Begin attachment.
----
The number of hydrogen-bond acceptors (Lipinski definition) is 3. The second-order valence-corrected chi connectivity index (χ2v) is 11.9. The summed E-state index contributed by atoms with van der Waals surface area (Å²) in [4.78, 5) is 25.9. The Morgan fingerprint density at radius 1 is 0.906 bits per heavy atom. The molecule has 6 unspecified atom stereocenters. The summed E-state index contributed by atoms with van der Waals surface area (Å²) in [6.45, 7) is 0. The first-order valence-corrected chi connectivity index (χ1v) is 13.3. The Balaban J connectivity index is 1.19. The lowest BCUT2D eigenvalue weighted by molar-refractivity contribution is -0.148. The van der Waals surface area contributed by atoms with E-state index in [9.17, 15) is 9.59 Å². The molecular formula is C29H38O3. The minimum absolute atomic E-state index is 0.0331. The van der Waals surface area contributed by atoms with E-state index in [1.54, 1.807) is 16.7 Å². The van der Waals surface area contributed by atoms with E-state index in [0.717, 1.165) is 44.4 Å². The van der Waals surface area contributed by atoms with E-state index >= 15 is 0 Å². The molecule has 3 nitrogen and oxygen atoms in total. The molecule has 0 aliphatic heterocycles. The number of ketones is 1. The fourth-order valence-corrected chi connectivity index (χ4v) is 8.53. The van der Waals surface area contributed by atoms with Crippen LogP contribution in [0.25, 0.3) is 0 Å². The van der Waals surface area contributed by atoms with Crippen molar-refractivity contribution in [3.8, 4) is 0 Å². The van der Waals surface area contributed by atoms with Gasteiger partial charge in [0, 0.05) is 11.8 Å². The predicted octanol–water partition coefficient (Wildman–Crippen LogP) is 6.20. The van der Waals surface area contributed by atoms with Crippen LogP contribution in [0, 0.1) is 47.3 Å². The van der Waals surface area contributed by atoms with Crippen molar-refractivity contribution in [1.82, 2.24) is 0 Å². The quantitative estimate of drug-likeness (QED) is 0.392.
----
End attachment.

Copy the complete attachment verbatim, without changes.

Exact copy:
The number of hydrogen-bond acceptors (Lipinski definition) is 3. The second-order valence-corrected chi connectivity index (χ2v) is 11.9. The summed E-state index contributed by atoms with van der Waals surface area (Å²) in [4.78, 5) is 25.9. The Morgan fingerprint density at radius 1 is 0.906 bits per heavy atom. The molecule has 6 unspecified atom stereocenters. The summed E-state index contributed by atoms with van der Waals surface area (Å²) in [6.45, 7) is 0. The first-order valence-corrected chi connectivity index (χ1v) is 13.3. The Balaban J connectivity index is 1.19. The lowest BCUT2D eigenvalue weighted by molar-refractivity contribution is -0.148. The van der Waals surface area contributed by atoms with E-state index in [9.17, 15) is 9.59 Å². The molecular formula is C29H38O3. The minimum absolute atomic E-state index is 0.0331. The van der Waals surface area contributed by atoms with E-state index in [1.54, 1.807) is 16.7 Å². The van der Waals surface area contributed by atoms with E-state index in [0.717, 1.165) is 44.4 Å². The van der Waals surface area contributed by atoms with E-state index >= 15 is 0 Å². The molecule has 3 nitrogen and oxygen atoms in total. The molecule has 0 aliphatic heterocycles. The number of ketones is 1. The fourth-order valence-corrected chi connectivity index (χ4v) is 8.53. The van der Waals surface area contributed by atoms with Crippen LogP contribution in [0.25, 0.3) is 0 Å². The van der Waals surface area contributed by atoms with Crippen molar-refractivity contribution in [3.8, 4) is 0 Å². The van der Waals surface area contributed by atoms with Gasteiger partial charge in [0, 0.05) is 11.8 Å². The predicted octanol–water partition coefficient (Wildman–Crippen LogP) is 6.20. The van der Waals surface area contributed by atoms with Crippen LogP contribution in [0, 0.1) is 47.3 Å². The van der Waals surface area contributed by atoms with Crippen molar-refractivity contribution in [1.82, 2.24) is 0 Å². The quantitative estimate of drug-likeness (QED) is 0.392.